Dutt is heavy-handed with her metaphors, especially during Qala’s hallucinations and one particular shot of a gargoyle (if you know, you know). Qala‘s message isn’t so subtle that it needs such obvious symbolism. There’s a theme about Qala using her fame to promote women in an industry that relies on women’s involvement on- and off-screen while simultaneously shaming them for it, but it’s only surface level. The film has no subplots.

Still, a period movie set in the worlds of classical and film music and directed by a filmmaker with such a distinct visual style is meant to be watched for more than just its story and characters. In addition to the stunning lighting, filters, costumes, and interiors, the beautiful songs by Amit Trivedi and background score by Sagar Desai demand constant attention from the viewer. Even with its flaws, Qala is an unforgettable sensory experience.

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Movie Review: Detective Byomkesh Bakshy! (2015)

Detective_Byomkesh_Bakshy_poster4 Stars (out of 4)

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Reviewer’s note: The character of Byomkesh Bakshy (originally spelled “Bakshi”) is a creation of Bengali author Sharadindu Bandhopadhyay, who wrote thirty-two stories about the detective between 1932 and 1970. I have never read any of Bandhopadhyay’s stories, so this review will not compare the original literary detective to Banerjee’s updated film version. I am treating Banerjee’s detective as a completely separate entity.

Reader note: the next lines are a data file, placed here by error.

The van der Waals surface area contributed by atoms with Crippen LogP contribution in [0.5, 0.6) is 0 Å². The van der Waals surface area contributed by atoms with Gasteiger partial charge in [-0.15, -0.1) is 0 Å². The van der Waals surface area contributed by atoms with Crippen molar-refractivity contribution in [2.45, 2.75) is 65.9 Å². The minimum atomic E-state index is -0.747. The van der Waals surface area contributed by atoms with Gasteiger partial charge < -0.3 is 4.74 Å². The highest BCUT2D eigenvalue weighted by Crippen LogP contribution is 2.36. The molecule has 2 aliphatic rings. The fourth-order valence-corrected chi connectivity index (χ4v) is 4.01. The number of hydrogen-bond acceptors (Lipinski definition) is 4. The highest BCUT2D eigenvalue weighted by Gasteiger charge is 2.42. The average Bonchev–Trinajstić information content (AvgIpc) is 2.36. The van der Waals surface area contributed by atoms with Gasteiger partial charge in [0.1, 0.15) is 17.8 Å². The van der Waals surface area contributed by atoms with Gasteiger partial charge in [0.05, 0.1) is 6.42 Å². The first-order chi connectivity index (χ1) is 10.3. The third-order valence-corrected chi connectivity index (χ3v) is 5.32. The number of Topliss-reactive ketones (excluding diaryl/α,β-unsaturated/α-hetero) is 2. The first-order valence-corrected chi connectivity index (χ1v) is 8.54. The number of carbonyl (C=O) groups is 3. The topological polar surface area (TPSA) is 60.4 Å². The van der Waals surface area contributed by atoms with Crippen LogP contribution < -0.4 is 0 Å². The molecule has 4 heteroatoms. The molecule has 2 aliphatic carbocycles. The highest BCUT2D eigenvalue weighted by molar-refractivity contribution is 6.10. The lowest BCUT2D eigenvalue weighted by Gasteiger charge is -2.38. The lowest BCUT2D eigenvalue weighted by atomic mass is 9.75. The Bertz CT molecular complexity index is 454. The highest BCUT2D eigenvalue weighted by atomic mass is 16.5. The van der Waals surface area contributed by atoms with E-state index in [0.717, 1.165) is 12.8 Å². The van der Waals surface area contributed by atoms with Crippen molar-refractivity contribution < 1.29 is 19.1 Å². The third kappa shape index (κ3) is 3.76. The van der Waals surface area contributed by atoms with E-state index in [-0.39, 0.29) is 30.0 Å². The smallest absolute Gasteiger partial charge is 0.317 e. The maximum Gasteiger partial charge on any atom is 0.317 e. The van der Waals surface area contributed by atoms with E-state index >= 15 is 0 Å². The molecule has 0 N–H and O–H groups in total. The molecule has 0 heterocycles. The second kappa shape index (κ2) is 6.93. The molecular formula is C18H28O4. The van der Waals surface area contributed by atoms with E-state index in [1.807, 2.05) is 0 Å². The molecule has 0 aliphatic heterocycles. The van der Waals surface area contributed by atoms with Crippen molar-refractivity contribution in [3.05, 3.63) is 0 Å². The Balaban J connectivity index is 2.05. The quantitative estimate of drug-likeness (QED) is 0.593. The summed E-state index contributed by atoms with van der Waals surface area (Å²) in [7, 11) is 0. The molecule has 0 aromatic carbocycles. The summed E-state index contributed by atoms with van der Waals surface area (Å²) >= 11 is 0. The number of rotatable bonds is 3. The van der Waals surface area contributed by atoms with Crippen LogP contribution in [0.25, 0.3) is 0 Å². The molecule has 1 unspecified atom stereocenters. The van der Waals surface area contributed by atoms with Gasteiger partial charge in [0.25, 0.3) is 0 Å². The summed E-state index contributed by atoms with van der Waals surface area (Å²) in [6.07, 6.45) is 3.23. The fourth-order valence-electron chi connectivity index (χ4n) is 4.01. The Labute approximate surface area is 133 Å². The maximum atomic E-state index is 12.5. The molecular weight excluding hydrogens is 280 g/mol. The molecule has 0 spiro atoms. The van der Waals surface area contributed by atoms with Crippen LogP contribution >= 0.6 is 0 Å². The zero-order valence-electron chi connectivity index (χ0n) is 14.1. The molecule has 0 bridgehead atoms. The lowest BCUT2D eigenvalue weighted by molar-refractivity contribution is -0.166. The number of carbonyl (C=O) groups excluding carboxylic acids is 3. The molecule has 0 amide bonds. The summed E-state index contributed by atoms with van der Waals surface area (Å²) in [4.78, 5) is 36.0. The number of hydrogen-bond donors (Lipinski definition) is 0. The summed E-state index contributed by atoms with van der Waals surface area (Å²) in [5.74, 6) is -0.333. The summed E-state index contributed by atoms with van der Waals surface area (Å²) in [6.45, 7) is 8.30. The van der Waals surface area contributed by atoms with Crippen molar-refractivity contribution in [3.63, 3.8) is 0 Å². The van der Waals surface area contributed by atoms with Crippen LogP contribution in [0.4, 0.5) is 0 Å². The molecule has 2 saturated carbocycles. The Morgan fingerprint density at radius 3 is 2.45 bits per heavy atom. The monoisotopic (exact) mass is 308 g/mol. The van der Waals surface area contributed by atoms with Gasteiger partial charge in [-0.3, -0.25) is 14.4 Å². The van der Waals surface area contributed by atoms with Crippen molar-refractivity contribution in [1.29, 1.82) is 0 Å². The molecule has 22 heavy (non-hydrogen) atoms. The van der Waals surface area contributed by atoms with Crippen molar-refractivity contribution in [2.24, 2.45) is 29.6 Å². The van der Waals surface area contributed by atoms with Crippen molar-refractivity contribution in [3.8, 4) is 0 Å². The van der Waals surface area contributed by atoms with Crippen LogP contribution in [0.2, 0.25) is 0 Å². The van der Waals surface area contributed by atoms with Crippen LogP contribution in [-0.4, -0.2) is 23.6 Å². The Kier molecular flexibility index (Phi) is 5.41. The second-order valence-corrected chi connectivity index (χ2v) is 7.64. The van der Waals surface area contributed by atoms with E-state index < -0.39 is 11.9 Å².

Director Dibakar Banerjee’s Detective Byomkesh Bakshy! is a visually stunning mystery that’s worth watching for its sumptuous style alone — though it also has much more going for it.

Detective Byomkesh Bakshy! opens with a brutal drug deal gone bad, before shifting forward in time to Calcutta, 1943. Byomkesh (Sushant Singh Rajput) is an unassuming young man with a reputation for solving mysteries. He’s quick to correct anyone who calls him a detective; he just pursues the truth.

A bespectacled young man, Ajit (Anand Tiwari), asks Byomkesh for help finding his missing father, but Byomkesh is dismissive. The man was most likely murdered for being mixed up in something shady or ran off with a woman, Byomkesh tells Ajit, who punches him before storming out.

When Byomkesh’s girlfriend confesses that she’s marrying a man with better job prospects, he apologizes to Ajit and takes on the case. Clues lead Byomkesh to a boarding house in another part of Calcutta, run by clever Dr. Guha (Neeraj Kabi). The search for clues takes a dangerous turn when Byomkesh finds a connection between Ajit’s missing father an a powerful politician.